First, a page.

As I write this, I have been an alumnus of the University of Wisconsin-Madison for two days. Or as the subject of an email once told me the “A word.”
Four years of my life have never flown by so fast.
For those of you who are just about to start your college career or who are just at the start of it, I have two words of advice for you: relish it.
I know a lot of us have heard lists of things you must do or cannot forget to achieve before you graduate college, but here is my list — a list from a fresh new alumnus that wants nothing more to see people have the best four years of college ahead of them.
1. Listen to people. This is the generation of all talk and no listen. We love to post our thoughts on Facebook, write cryptic messages in 140 characters or less and then blog about our feelings in a WordPress post. But we never take the time to listen to others.
So many people have their own stories and they are all on a campus you now call home. Listen — not just in class — but to the people around you and the people you meet; you will be pleasantly surprised.
2. Buy a Brita water filter. You might be scratching your head at this one, but a lot of freshman residence halls are equipped with a mini fridge in the room or you or your roommate end up bringing one. I highly suggest buying a small Brita water filter so that if you want to fill up a water bottle during those late night study sessions in your room, you have no worries. You also don’t have to walk down the hall to the nearest water fountain and you know your water is filtered and clean.
Trust me on this one.
3. Say “No.” In fact, it is okay to say “No.”
As a freshman, you are extremely overwhelmed with the transition you are going through and you might not know what to do with it all. There will be a lot of kick-off meetings or student organization fairs at the beginning of each semester that are really geared for freshman. Go in to those meetings knowing what you want to learn more about and how far you want to push yourself to get involved.
If you know you won’t find it interesting, say “No” because there is always another opportunity right around the corner and you may end up resenting not taking a missed opportunity.
4. Fail at something. The best and the brightest students will surround you — which means everyone has to work twice as hard as they did in high school to get results.
But if you do not fail at something, even a small assignment, you will not realize how important it is to stay on track. Trust me, I am in no way saying to fail a midterm or final, but it is more important to realize that you will fail and that you need to learn from that.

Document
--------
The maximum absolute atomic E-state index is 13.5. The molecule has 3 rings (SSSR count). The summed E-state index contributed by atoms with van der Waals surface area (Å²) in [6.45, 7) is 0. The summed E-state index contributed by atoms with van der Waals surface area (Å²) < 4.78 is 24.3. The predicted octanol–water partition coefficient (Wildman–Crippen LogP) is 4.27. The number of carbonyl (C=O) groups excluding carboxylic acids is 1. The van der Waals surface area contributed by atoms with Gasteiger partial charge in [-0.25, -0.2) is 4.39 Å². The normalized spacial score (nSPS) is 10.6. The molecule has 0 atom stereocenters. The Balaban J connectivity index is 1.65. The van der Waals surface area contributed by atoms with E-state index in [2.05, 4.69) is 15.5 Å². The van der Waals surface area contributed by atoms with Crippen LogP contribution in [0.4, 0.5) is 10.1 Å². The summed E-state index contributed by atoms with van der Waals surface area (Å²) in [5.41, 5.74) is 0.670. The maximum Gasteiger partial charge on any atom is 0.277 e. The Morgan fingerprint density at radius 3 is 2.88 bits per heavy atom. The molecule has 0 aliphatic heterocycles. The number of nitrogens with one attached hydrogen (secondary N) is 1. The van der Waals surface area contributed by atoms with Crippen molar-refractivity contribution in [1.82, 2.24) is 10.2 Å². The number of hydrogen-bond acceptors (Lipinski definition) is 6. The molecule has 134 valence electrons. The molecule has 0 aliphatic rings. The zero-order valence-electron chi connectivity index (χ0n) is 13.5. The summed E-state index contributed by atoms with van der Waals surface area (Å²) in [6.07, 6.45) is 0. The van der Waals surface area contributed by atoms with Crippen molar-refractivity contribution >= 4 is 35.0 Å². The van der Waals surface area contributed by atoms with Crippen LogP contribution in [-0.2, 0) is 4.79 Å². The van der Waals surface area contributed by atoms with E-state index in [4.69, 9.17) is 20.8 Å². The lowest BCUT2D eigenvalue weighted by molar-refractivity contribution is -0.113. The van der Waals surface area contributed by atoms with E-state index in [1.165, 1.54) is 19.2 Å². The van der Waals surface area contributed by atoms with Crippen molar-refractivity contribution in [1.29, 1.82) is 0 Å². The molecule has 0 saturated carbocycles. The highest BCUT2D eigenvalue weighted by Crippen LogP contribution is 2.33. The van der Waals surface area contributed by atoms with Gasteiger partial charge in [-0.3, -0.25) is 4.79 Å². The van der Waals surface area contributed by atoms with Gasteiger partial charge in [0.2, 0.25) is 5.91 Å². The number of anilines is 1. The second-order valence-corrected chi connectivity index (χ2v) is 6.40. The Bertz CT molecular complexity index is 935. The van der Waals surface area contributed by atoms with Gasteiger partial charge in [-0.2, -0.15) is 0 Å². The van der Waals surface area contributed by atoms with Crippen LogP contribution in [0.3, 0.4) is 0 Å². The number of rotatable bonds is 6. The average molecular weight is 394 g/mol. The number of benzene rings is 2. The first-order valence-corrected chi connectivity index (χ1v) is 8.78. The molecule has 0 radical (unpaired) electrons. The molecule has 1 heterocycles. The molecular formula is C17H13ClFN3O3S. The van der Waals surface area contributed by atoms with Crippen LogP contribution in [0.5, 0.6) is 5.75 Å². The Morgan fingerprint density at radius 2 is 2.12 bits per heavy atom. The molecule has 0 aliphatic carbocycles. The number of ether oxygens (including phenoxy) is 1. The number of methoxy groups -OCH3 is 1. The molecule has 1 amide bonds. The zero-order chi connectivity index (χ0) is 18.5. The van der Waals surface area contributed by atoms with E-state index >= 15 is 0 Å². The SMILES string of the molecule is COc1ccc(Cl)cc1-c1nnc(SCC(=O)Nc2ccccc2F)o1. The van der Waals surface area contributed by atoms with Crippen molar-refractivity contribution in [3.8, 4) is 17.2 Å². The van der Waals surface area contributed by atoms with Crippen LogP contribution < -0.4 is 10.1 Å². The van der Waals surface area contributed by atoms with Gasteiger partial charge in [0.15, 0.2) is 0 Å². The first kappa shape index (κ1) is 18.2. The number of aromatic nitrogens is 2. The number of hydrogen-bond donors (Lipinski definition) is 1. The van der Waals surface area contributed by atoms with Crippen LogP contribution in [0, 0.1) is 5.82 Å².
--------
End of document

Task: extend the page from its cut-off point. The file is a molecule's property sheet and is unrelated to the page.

5. Enjoy your student ID. Sure, it won’t get you into bars if you are under 21, but it can save you so much money on so many things: student rates on movie, theater or concert tickets, 15% off full-price merchandise at J. Crew, stand-by tickets on Ryan Air, the list goes on and on.
Furthermore, if you go abroad during your undergraduate career (which I highly recommend), chances are the University you are studying through abroad will also honor your student ID for some great deals.
6. Take a lot of pictures. This is the era of Facebook and posting pictures, liking comments and sharing posts. The day before I graduated I went through all of my photos from freshman year and realized all of the different stages I went through.
Besides some major fashion mistakes I made, I also remembered people who I used to be friends with but no longer stayed in touch with, but also realized who the most important people in my life are.
7. Invite your family to campus. You will miss your family. Trust me.
The first time I went home after moving to college, my mom pampered me so much I almost never wanted to go back to life as a college student! Have your family come to your campus for a day or a weekend and show them what you love about it and where you take classes. They hear you talk about all of these places and people over the phone or over Skype, but they would love to have you as their own personal tour guide.
8. Become a regular somewhere. I am a coffee fiend. There is a coffee shop right across the street from the Journalism Building, which is where I spent all of my time. I would frequent this coffee shop so often they would know my order as soon as I walked in the door. My best friend and I would go there twice a week for our lunch break and order the same exact thing, which also soon became another one of our regular orders. It was just habit.
There was a sense of commonality and calmness with knowing this place and the business owners. When I graduated and they knew it was my last day, they were genuinely sad to see me go.
Gain a sense of “being a regular” somewhere so you feel like home at a place you never thought you would.
Although these are only eight pieces of advice for you, there are always going to be the typical words of advice like: “Take a class you never thought you would be interested in,” or “Talk to someone who randomly lives down the hall from you.”
All of these things are true and should be taken into consideration.
But I encourage you to relish the little things, the things you will realize you miss a lot when you are called the “A word.”
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